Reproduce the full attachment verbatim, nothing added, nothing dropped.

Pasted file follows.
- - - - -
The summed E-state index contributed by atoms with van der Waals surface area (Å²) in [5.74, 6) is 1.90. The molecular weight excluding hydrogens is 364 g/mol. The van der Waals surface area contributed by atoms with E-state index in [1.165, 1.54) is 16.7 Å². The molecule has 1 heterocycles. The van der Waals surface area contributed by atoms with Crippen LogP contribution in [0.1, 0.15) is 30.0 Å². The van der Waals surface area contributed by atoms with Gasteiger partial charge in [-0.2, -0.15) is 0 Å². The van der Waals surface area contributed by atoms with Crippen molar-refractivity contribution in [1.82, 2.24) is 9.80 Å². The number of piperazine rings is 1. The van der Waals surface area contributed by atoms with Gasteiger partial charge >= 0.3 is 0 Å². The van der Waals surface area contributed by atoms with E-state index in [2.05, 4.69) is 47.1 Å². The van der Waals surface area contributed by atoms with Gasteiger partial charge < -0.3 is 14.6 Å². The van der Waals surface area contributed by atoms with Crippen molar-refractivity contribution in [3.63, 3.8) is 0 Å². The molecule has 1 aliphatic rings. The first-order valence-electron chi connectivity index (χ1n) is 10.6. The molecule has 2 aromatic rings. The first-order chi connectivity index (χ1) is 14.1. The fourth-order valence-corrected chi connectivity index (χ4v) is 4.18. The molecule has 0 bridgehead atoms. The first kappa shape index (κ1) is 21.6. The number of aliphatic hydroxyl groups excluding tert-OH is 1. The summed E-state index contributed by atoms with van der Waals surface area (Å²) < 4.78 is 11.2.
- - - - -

The summed E-state index contributed by atoms with van der Waals surface area (Å²) in [5.74, 6) is 1.90. The molecular weight excluding hydrogens is 364 g/mol. The van der Waals surface area contributed by atoms with E-state index in [1.165, 1.54) is 16.7 Å². The molecule has 1 heterocycles. The van der Waals surface area contributed by atoms with Crippen LogP contribution in [0.1, 0.15) is 30.0 Å². The van der Waals surface area contributed by atoms with Gasteiger partial charge in [-0.2, -0.15) is 0 Å². The van der Waals surface area contributed by atoms with Crippen molar-refractivity contribution in [1.82, 2.24) is 9.80 Å². The number of piperazine rings is 1. The van der Waals surface area contributed by atoms with Gasteiger partial charge >= 0.3 is 0 Å². The van der Waals surface area contributed by atoms with E-state index in [2.05, 4.69) is 47.1 Å². The van der Waals surface area contributed by atoms with Gasteiger partial charge < -0.3 is 14.6 Å². The van der Waals surface area contributed by atoms with Crippen molar-refractivity contribution in [3.63, 3.8) is 0 Å². The molecule has 1 aliphatic rings. The first-order valence-electron chi connectivity index (χ1n) is 10.6. The molecule has 2 aromatic rings. The first-order chi connectivity index (χ1) is 14.1. The fourth-order valence-corrected chi connectivity index (χ4v) is 4.18. The molecule has 0 bridgehead atoms. The first kappa shape index (κ1) is 21.6. The number of aliphatic hydroxyl groups excluding tert-OH is 1. The summed E-state index contributed by atoms with van der Waals surface area (Å²) < 4.78 is 11.2.